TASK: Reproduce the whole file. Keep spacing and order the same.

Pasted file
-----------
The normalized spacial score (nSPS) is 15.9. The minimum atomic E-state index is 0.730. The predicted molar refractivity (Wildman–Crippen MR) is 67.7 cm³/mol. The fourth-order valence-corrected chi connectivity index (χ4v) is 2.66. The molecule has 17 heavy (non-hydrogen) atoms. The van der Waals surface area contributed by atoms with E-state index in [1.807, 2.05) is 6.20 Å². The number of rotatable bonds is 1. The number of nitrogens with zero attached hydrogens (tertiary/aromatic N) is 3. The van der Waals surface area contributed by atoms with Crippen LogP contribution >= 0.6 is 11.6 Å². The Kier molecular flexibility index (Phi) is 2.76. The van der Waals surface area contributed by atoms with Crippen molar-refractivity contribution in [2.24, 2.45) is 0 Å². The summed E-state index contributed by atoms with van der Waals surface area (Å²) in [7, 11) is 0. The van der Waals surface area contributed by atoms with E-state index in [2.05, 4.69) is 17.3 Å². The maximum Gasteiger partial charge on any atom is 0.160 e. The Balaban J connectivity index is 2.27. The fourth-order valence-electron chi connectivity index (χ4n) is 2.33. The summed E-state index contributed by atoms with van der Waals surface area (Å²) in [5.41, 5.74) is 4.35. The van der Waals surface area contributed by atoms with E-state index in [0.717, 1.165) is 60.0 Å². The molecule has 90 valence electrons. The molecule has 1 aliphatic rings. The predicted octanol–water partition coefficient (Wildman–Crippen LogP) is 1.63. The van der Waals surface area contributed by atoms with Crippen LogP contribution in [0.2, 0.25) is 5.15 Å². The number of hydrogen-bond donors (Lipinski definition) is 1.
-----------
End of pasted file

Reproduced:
The normalized spacial score (nSPS) is 15.9. The minimum atomic E-state index is 0.730. The predicted molar refractivity (Wildman–Crippen MR) is 67.7 cm³/mol. The fourth-order valence-corrected chi connectivity index (χ4v) is 2.66. The molecule has 17 heavy (non-hydrogen) atoms. The van der Waals surface area contributed by atoms with E-state index in [1.807, 2.05) is 6.20 Å². The number of rotatable bonds is 1. The number of nitrogens with zero attached hydrogens (tertiary/aromatic N) is 3. The van der Waals surface area contributed by atoms with Crippen LogP contribution >= 0.6 is 11.6 Å². The Kier molecular flexibility index (Phi) is 2.76. The van der Waals surface area contributed by atoms with Crippen molar-refractivity contribution in [2.24, 2.45) is 0 Å². The summed E-state index contributed by atoms with van der Waals surface area (Å²) in [7, 11) is 0. The van der Waals surface area contributed by atoms with E-state index in [2.05, 4.69) is 17.3 Å². The maximum Gasteiger partial charge on any atom is 0.160 e. The Balaban J connectivity index is 2.27. The fourth-order valence-electron chi connectivity index (χ4n) is 2.33. The summed E-state index contributed by atoms with van der Waals surface area (Å²) in [5.41, 5.74) is 4.35. The van der Waals surface area contributed by atoms with E-state index in [0.717, 1.165) is 60.0 Å². The molecule has 90 valence electrons. The molecule has 1 aliphatic rings. The predicted octanol–water partition coefficient (Wildman–Crippen LogP) is 1.63. The van der Waals surface area contributed by atoms with Crippen LogP contribution in [0.2, 0.25) is 5.15 Å². The number of hydrogen-bond donors (Lipinski definition) is 1.